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how does fitzgerald tell the story in chapter 1 of ‘the great gatsby?

The opening chapter of any novel is fundamental in setting the tone for that which follows it: Fitzgerald therefore ensures that the first chapter of the ‘The Great Gatsby’ firmly imprints certain key themes into the mind of the reader, using a variety of devices to do so.

The very first thing that Fitzgerald makes clear to the reader is the perspective from which the novel will be presented. From the first sentence, it is plain that there is a first person narrator, meaning that the narration will opinionated and cannot be taken as fact. The narrator is a man called Nick Carraway, and the first thing the reader learns about him is something which his father told him when he was younger, which he has been “turning over in (his) mind ever since” (i.e. something essential to our understanding of his views and actions: a core part of his psyche). This turns out be his father telling him that “all the people in the world haven’t had the advantages that (he has) had”. As a consequence of this advice, Nick tells is, he has always been “inclined to reserve all judgements”, showing the reader that he will not tend to present his views on a person before he has had a chance to learn more about them. This appears to make him an ideal narrator for a story, because all of his views will be given after consideration, meaning they will have reasons behind them and, although his viewpoint means the narrative will be focalised, Nick’s inclination to reserve judgement decreases the likelihood of him giving us a prejudiced outlook.

The opening section of the novel is devoted to introducing the reader to Nick: his background, his current position and his opinions. A line of particular note concerning his views on inequality is “ my father snobbishly suggested, and I snobbishly repeat, a sense of the fundamental decencies is parcelled out unequally at birth.” This shows Nick revealing the fact that he thinks that certain people are born with better morals than other people, but also shows that he acknowledges that this viewpoint is not necessarily morally right in itself (“snobbishly”), showing that he has the capacity to question himself, again promoting his aptitude for a role as a reliable narrator. He also reveals that he has come from a “prominent, well-to-do” family that run a “wholesale hardware store” (i.e. a family who have worked to gain their wealth or the ‘nouveau riche’). This tells us that his family have climbed up the social ladder, meaning that Nick has experience of being relatively rich, but not the experience of having the prestige which grants access to the upper reaches of society, which is a core concept of the novel. Nick’s placement into the “less fashionable” of the two Eggs (West Egg) is also symbolic of this. This allows him to narrate from a perspective which is free from the bitterness of relatively impoverished people like George and Myrtle, and also of the arrogance of excessively wealthy people like Tom and Daisy, and thus be comparatively neutral in making an observation about inequality. However, there are small contradictions in what Nick says which Fitzgerald may have incorporated to inform the readers that Nick’s opinion are liable to be off-balance (e.g. Nick treats Tom’s flagrant racism with disdain, and yet shows a level of supremacy and inconsideration in belittling his Finnish cleaner). So, Fitzgerald makes an attempt to introduce the reader to a highly credible (although not omniscient) narrator to tell the story in Chapter 1, one who does not have an extreme position in society, and proclaims himself to be honest and fair. Nick’s key attribute is his objectivity, which allows him to comprehend the harrowing irony that Gatsby’s dream was futile from the beginning, underlining the primary destination of the novel.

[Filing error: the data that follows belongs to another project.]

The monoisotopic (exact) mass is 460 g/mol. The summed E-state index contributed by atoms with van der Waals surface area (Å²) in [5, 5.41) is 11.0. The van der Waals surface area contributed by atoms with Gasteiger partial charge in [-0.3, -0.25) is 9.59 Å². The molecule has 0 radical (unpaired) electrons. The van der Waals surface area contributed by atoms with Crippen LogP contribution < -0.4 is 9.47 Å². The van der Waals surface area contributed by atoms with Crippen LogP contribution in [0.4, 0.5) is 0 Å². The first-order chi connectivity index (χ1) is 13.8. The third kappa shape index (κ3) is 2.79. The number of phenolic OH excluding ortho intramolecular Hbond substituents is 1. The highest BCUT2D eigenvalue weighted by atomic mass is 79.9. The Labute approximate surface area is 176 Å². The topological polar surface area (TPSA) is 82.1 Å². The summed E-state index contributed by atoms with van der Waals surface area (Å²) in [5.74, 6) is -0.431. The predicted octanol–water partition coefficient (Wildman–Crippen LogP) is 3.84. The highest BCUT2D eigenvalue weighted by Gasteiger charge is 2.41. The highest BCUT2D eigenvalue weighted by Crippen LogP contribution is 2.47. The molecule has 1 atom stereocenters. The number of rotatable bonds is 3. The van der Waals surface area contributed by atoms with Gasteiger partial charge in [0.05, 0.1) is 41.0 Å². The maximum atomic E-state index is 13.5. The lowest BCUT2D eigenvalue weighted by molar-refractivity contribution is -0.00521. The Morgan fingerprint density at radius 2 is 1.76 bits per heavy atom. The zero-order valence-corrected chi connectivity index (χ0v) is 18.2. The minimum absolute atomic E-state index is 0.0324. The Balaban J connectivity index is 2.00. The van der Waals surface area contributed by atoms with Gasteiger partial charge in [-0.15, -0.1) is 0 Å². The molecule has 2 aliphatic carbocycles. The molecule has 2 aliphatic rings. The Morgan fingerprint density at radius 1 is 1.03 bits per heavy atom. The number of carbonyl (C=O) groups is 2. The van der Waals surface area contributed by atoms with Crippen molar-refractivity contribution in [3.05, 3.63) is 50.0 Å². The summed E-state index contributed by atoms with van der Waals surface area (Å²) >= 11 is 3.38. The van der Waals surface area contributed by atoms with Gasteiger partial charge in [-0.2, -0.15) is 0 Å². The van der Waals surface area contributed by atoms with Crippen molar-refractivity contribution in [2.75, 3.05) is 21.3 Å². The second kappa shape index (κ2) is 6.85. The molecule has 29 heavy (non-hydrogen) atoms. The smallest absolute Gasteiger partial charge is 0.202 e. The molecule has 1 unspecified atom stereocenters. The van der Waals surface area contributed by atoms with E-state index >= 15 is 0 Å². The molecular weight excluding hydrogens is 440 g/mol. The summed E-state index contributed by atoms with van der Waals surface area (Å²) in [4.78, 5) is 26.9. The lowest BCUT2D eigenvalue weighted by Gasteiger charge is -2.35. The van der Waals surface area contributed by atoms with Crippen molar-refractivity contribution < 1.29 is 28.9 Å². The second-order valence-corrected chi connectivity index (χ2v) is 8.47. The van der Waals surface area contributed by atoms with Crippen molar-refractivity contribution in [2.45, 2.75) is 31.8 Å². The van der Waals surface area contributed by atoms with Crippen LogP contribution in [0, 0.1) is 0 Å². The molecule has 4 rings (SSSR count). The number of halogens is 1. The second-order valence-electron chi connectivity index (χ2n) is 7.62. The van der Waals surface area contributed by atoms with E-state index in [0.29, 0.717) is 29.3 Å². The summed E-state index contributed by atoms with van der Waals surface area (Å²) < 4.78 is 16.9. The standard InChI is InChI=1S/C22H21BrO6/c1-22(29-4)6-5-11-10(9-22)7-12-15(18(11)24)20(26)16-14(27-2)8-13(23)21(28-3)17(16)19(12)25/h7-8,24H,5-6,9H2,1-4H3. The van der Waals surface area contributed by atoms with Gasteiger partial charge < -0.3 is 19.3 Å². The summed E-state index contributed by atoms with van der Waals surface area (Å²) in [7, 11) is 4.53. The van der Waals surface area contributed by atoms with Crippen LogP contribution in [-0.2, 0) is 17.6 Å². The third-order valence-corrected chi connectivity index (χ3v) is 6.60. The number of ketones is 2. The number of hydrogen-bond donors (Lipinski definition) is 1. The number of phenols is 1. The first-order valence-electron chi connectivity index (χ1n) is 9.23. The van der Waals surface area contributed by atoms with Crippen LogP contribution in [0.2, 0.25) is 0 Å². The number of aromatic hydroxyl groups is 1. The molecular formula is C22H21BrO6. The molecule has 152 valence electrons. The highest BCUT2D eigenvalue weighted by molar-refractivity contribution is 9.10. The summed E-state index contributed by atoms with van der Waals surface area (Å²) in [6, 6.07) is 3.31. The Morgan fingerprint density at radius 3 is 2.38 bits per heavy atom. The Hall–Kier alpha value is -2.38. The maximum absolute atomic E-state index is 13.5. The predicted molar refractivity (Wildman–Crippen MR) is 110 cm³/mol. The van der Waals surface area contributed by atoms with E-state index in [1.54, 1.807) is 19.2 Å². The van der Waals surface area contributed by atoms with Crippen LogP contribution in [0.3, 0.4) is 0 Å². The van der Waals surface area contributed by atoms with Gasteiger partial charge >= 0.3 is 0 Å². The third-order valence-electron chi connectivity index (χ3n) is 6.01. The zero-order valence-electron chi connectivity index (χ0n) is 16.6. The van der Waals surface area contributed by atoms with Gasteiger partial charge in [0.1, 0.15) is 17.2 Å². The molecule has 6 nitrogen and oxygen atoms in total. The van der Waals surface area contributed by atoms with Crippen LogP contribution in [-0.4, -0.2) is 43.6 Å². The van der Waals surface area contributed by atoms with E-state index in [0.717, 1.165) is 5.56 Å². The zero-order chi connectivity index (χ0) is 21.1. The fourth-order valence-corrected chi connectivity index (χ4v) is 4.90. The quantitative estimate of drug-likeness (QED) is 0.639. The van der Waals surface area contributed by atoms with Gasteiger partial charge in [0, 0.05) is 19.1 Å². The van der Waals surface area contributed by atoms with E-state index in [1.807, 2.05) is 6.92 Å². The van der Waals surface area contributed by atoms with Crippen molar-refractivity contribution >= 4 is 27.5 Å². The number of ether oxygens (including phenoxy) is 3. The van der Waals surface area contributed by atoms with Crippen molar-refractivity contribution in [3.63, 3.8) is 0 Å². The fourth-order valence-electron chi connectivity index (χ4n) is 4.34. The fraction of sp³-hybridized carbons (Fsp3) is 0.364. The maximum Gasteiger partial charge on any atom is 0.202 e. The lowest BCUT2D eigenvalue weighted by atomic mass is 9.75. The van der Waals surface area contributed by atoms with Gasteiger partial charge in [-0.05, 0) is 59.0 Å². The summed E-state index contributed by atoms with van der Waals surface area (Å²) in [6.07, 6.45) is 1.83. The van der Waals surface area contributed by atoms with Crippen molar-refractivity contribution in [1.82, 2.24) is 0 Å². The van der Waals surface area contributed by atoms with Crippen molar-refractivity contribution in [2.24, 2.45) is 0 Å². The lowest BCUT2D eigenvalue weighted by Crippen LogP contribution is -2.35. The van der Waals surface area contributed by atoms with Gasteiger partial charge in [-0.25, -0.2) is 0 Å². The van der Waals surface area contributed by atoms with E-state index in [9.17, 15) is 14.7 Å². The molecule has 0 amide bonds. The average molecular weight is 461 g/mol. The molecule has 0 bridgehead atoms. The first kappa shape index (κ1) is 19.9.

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In any instances of direct and attributed speech during Chapter 1, Fitzgerald describes (through Nick) how the person is speaking very deliberately and consciously, to emphasise the characteristics of the people introduced at this early stage of the novel. There are a multitude of instances of this type of description (for example, when he describes Daisy’s speech: “’Do they miss me?’ she cried ecstatically”, “She added irrelevantly: ‘You ought to see the baby’”, “’Tom’s getting very profound’, said Daisy, with an expression of unthoughtful sadness”. These descriptions of her speech show her lack of consideration for others, her lack ...

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Fantastic! This is a pleasure to read. The writer engages with the text with enthusiasm and academic rigour, demonstrating a mind at work and excited by the text and authorial devices employed. The range of techniques explored and the supportive evidence is hugely impressive, as is the admirable close scrutiny paid to the text, leading to original interpretations and insights. Contextual knowledge is fluently embedded into discussion. There is a sophisticated ability here to recognise why and how Fitzgerald did what he did; much can be learned from reading this essay. There are some minor points for improvement offered in the comments on the essay. Five stars *****